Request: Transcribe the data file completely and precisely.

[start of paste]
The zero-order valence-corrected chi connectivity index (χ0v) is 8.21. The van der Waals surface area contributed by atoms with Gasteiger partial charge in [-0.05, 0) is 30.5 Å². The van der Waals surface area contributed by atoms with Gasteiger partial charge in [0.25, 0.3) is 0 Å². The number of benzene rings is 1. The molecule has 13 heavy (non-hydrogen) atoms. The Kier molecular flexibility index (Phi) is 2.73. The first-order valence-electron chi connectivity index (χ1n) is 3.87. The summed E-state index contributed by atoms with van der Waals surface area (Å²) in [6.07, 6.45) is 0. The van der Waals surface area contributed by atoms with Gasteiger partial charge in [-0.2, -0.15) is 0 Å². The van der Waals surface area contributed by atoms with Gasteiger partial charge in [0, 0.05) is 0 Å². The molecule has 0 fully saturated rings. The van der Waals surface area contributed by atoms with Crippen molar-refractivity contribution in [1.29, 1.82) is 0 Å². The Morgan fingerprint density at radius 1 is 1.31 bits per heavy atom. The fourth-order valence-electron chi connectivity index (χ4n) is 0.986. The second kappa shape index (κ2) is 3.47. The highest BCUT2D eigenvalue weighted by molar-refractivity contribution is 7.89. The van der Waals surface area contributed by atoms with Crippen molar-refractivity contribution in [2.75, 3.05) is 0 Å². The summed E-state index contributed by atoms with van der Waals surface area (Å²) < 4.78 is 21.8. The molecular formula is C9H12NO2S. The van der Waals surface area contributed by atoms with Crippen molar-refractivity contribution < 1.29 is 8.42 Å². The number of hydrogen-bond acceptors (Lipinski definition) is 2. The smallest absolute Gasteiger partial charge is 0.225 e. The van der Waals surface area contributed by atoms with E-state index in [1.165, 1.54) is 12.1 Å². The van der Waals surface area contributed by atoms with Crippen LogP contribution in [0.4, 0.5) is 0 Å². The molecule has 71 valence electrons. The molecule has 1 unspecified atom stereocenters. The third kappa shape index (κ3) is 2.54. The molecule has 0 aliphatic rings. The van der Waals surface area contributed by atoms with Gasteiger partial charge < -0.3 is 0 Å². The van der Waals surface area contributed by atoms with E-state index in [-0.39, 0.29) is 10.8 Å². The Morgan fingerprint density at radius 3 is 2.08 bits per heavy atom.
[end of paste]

The zero-order valence-corrected chi connectivity index (χ0v) is 8.21. The van der Waals surface area contributed by atoms with Gasteiger partial charge in [-0.05, 0) is 30.5 Å². The van der Waals surface area contributed by atoms with Gasteiger partial charge in [0.25, 0.3) is 0 Å². The number of benzene rings is 1. The molecule has 13 heavy (non-hydrogen) atoms. The Kier molecular flexibility index (Phi) is 2.73. The first-order valence-electron chi connectivity index (χ1n) is 3.87. The summed E-state index contributed by atoms with van der Waals surface area (Å²) in [6.07, 6.45) is 0. The van der Waals surface area contributed by atoms with Gasteiger partial charge in [-0.2, -0.15) is 0 Å². The van der Waals surface area contributed by atoms with Gasteiger partial charge in [0, 0.05) is 0 Å². The molecule has 0 fully saturated rings. The van der Waals surface area contributed by atoms with Crippen molar-refractivity contribution in [1.29, 1.82) is 0 Å². The Morgan fingerprint density at radius 1 is 1.31 bits per heavy atom. The fourth-order valence-electron chi connectivity index (χ4n) is 0.986. The second kappa shape index (κ2) is 3.47. The highest BCUT2D eigenvalue weighted by molar-refractivity contribution is 7.89. The van der Waals surface area contributed by atoms with Crippen molar-refractivity contribution in [2.75, 3.05) is 0 Å². The summed E-state index contributed by atoms with van der Waals surface area (Å²) < 4.78 is 21.8. The molecular formula is C9H12NO2S. The van der Waals surface area contributed by atoms with Crippen molar-refractivity contribution < 1.29 is 8.42 Å². The number of hydrogen-bond acceptors (Lipinski definition) is 2. The smallest absolute Gasteiger partial charge is 0.225 e. The van der Waals surface area contributed by atoms with E-state index in [1.165, 1.54) is 12.1 Å². The van der Waals surface area contributed by atoms with Crippen LogP contribution in [0.4, 0.5) is 0 Å². The molecule has 71 valence electrons. The molecule has 1 unspecified atom stereocenters. The third kappa shape index (κ3) is 2.54. The molecule has 0 aliphatic rings. The van der Waals surface area contributed by atoms with Gasteiger partial charge < -0.3 is 0 Å². The van der Waals surface area contributed by atoms with E-state index in [-0.39, 0.29) is 10.8 Å². The Morgan fingerprint density at radius 3 is 2.08 bits per heavy atom.